Sunday, December 26, 2010


Industrial manufacturing has, for the past two hundred years, mostly been concerned with macro-scale objects. The specifications for our cars, bridges, homes, and widgets are almost always in familiar dimensions that we can see or feel. Partially this is out of necessity: until recently, we simply lacked the ability for more precise specifications. Millimeters are the smallest units of length we deal with in our everyday lives, so making our products accurate to this level was typically good enough. This is quickly changing.

Nanotechnology is the science of manipulating objects on nanometer (one-billionth of a meter) scales. At this level, it is possible to position individual atoms and molecules where we want them. One of the best-known early demonstrations of this concept came in 1989, when IBM scientists essentially used molecule-sized tongs to carefully pick up and position 35 xenon atoms to spell IBM. Since then, our ability to work with tiny objects has improved every year, and shows no sign of slowing down. One of the most useful applications to date is in computing: Nearly all modern computer chips now use transistors that are only a few nanometers across.

Other applications of nanotechnology are starting to reach the market. Stain-proof and water-proof clothes have been available for a few years now. The cotton fibers in the clothes are attached to tiny nanomachines which actively repel foreign substances like water. Nanoparticles have found their way into commercial sunscreens as well, making them much more effective by forming a thin screen at the molecular level.

But today’s applications are just the tip of the iceberg of nanotechnology’s potential. As our ability to manipulate tiny structures improves, so will the range of possibilities available to us. Mature nanotechnology will grant us access to a veritable cornucopia of goods. Graphene – an arrangement of carbon atoms first created in 2004 – is 100 times stronger than steel, harder than diamond, but as flexible as plastic. It is one of the thinnest, lightest, strongest substances ever discovered, and may find its way into many common products in the coming decades, making computers faster, batteries better, food fresher, solar cells more efficient, and vehicles and bridges lighter. Two scientists took home the 2010 Nobel Physics Prize for their work with graphene.

Another recently-discovered nanoparticle, the gold nanosphere, may one day prove to be an effective cancer treatment. Its talent lies in its tiny size and its ability to conduct immense amounts of heat. By attaching a piece of protein to a gold nanosphere, it is capable of seeking out cancer cells and attaching itself. Once it has attached itself, a doctor can flash a burst of infrared light. This causes the gold nanosphere to heat up to extreme temperatures, killing the cell to which it is attached. If it withstands FDA trials, it could become a standard treatment for cancer, since it results in far less collateral damage than chemotherapy.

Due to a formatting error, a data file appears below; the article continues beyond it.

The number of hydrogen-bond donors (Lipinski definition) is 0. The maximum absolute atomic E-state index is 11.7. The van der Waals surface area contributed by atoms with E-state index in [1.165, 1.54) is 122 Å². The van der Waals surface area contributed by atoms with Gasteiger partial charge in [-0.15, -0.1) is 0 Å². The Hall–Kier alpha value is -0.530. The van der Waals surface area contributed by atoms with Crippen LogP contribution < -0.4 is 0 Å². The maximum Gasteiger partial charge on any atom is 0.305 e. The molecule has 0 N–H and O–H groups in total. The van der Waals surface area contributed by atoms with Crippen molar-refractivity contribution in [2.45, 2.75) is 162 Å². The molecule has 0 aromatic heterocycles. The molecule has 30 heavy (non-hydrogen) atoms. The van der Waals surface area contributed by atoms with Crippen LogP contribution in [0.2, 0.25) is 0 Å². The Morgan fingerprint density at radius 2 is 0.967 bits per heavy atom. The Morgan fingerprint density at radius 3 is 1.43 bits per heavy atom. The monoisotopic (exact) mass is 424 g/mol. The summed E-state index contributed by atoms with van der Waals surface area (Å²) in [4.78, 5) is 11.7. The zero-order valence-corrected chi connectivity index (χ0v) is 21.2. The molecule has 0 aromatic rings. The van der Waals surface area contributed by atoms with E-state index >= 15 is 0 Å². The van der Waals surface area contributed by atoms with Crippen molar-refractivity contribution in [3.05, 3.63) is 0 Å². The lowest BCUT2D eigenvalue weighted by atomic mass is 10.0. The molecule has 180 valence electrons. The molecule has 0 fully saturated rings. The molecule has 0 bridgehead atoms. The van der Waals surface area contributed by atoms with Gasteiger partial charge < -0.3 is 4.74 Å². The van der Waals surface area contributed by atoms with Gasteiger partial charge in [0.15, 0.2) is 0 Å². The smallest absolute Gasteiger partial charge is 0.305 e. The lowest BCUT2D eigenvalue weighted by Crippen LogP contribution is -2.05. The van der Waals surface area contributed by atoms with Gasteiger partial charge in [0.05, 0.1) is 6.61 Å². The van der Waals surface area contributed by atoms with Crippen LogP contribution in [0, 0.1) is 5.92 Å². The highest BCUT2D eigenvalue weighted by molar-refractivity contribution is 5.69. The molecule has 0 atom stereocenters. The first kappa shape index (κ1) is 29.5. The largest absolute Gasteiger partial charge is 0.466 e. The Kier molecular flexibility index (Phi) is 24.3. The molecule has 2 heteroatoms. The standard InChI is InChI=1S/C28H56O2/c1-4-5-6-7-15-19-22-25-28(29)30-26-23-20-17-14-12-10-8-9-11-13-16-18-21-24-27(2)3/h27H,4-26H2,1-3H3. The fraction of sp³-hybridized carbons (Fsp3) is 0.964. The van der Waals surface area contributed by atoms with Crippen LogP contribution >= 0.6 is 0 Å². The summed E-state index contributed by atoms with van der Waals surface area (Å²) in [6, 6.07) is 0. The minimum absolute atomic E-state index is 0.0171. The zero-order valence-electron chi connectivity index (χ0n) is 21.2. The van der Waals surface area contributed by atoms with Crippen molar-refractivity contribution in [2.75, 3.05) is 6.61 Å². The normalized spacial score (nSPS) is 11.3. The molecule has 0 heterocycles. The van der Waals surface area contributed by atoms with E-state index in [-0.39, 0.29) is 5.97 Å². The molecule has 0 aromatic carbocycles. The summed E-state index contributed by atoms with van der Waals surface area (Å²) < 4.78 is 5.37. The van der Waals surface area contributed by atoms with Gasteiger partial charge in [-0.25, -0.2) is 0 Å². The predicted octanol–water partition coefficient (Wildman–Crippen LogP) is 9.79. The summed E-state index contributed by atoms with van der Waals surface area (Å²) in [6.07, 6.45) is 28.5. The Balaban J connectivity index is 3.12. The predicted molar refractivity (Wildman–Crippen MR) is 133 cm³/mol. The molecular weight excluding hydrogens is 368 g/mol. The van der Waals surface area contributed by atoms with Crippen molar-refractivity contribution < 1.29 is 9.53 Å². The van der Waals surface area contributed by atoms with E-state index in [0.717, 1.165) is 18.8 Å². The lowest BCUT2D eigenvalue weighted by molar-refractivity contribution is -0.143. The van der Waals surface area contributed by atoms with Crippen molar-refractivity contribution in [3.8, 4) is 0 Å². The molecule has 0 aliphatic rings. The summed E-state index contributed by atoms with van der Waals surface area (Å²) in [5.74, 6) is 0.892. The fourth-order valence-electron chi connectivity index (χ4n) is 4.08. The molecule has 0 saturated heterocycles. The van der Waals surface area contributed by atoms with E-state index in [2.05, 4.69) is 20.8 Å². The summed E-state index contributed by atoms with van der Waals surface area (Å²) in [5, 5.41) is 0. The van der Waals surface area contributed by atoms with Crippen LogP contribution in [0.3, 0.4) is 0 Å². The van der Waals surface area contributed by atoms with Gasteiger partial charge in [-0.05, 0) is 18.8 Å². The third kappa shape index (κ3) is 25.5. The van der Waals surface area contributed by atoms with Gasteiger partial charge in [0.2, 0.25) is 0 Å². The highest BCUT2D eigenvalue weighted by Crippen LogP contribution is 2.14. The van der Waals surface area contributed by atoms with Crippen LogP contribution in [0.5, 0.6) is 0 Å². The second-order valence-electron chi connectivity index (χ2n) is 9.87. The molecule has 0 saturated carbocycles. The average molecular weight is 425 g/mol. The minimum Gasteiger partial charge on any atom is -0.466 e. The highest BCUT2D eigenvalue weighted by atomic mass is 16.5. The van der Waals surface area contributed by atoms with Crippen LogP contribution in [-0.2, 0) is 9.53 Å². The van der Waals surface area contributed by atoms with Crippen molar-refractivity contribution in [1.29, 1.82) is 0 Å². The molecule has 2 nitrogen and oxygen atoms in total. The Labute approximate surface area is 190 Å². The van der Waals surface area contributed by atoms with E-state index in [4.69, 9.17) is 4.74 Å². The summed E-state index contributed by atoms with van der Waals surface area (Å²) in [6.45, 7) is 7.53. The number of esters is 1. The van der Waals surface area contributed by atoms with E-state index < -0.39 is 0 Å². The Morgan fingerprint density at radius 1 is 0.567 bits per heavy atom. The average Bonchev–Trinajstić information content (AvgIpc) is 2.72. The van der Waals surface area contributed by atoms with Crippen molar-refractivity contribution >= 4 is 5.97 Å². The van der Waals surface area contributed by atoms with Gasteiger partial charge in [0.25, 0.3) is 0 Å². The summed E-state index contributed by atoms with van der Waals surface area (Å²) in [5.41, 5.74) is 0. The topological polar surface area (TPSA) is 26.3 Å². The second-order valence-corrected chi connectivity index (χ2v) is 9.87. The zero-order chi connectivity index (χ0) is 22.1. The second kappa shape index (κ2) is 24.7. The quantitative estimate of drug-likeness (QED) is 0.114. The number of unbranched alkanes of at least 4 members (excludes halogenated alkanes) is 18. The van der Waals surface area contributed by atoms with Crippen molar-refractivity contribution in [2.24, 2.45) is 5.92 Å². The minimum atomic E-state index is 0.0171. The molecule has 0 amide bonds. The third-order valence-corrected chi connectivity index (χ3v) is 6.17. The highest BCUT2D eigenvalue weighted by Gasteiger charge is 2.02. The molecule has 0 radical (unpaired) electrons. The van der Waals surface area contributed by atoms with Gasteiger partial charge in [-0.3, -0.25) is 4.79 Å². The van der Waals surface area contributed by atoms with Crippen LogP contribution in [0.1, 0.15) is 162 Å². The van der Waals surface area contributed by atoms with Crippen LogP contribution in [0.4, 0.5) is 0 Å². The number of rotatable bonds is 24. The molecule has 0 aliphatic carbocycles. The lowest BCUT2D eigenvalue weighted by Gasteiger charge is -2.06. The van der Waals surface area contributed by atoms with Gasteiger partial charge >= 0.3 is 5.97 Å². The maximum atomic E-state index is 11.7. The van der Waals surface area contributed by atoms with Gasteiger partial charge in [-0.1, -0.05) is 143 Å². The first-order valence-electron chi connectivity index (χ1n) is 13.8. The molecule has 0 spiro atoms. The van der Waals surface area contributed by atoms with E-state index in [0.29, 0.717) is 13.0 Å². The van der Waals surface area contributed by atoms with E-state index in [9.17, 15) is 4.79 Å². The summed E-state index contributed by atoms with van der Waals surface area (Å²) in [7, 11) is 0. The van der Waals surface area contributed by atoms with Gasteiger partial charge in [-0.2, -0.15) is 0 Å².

But new substances and chemicals are not the only benefit of nanotechnology. In the more distant future, there is no physical barrier preventing the development of microscopic robots at the nano-scale. These nanobots could radically transform our world – patrolling the environment to clean up pollution one molecule at a time, keeping intruding pathogens or harmful mutations out of our bodies, assembling anything we want from a hamburger to a piece of jewelry in front of our eyes, or (if proper precautions aren’t taken) consuming the entire world and reducing it to gray goo. In 1995, the late nanotechnology grandfather Richard Smalley wrote, “The list of things you could do with nanotechnology reads like much of the Christmas Wish List of our civilization.” As we master the ability to manipulate the world at the atomic level, we must also master the ability to prevent the technology from destroying us.

By 2026 – At least one treatment employing nanoparticles is routinely used in the United States to treat cancer.
By 2035 – Graphene is routinely used in structures (e.g. bridges and buildings) that need to be strong and light.
By 2050 – Nanobots can patrol the cells of our bodies, looking for any unwelcome intruders or mutations.
By 2055 – Molecular assemblers are able to produce nearly any macro-scale product we need, provided that they have the raw materials.

Saturday, December 11, 2010

The Future of Health Care: Regenerative Medicine and Stem Cells

When an octopus is injured and loses one of its limbs, it will grow back after several months. When a starfish loses an appendage, not only will the starfish grow a new arm, but the severed arm will grow a new starfish! Even among vertebrates, regeneration is not unknown – salamanders can regrow lost body parts. Yet when a human loses an appendage, it is forever lost. What do these animals do that we don’t? Many scientists believe that the capacity for regeneration is lying dormant within our biology, and we may soon be able to activate it.